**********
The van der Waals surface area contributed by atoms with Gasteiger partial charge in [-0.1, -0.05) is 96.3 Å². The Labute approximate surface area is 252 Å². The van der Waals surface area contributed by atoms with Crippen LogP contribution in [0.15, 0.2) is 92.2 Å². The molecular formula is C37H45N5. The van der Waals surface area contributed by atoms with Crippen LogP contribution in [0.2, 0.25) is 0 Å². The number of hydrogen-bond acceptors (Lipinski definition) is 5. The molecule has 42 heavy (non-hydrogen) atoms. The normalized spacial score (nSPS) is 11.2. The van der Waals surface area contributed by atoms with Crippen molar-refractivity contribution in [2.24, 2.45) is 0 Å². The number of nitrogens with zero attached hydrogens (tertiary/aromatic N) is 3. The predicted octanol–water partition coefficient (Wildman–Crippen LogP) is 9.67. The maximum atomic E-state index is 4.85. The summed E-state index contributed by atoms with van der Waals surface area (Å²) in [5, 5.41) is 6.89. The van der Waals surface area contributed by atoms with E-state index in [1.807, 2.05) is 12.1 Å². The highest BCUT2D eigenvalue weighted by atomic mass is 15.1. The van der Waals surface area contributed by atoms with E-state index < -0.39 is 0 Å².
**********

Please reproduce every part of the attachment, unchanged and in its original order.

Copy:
The van der Waals surface area contributed by atoms with Gasteiger partial charge in [-0.1, -0.05) is 96.3 Å². The Labute approximate surface area is 252 Å². The van der Waals surface area contributed by atoms with Crippen LogP contribution in [0.15, 0.2) is 92.2 Å². The molecular formula is C37H45N5. The van der Waals surface area contributed by atoms with Crippen LogP contribution in [0.2, 0.25) is 0 Å². The number of hydrogen-bond acceptors (Lipinski definition) is 5. The molecule has 42 heavy (non-hydrogen) atoms. The normalized spacial score (nSPS) is 11.2. The van der Waals surface area contributed by atoms with Crippen molar-refractivity contribution in [2.24, 2.45) is 0 Å². The number of nitrogens with zero attached hydrogens (tertiary/aromatic N) is 3. The predicted octanol–water partition coefficient (Wildman–Crippen LogP) is 9.67. The maximum atomic E-state index is 4.85. The summed E-state index contributed by atoms with van der Waals surface area (Å²) in [5, 5.41) is 6.89. The van der Waals surface area contributed by atoms with E-state index in [1.807, 2.05) is 12.1 Å². The highest BCUT2D eigenvalue weighted by atomic mass is 15.1. The van der Waals surface area contributed by atoms with E-state index < -0.39 is 0 Å².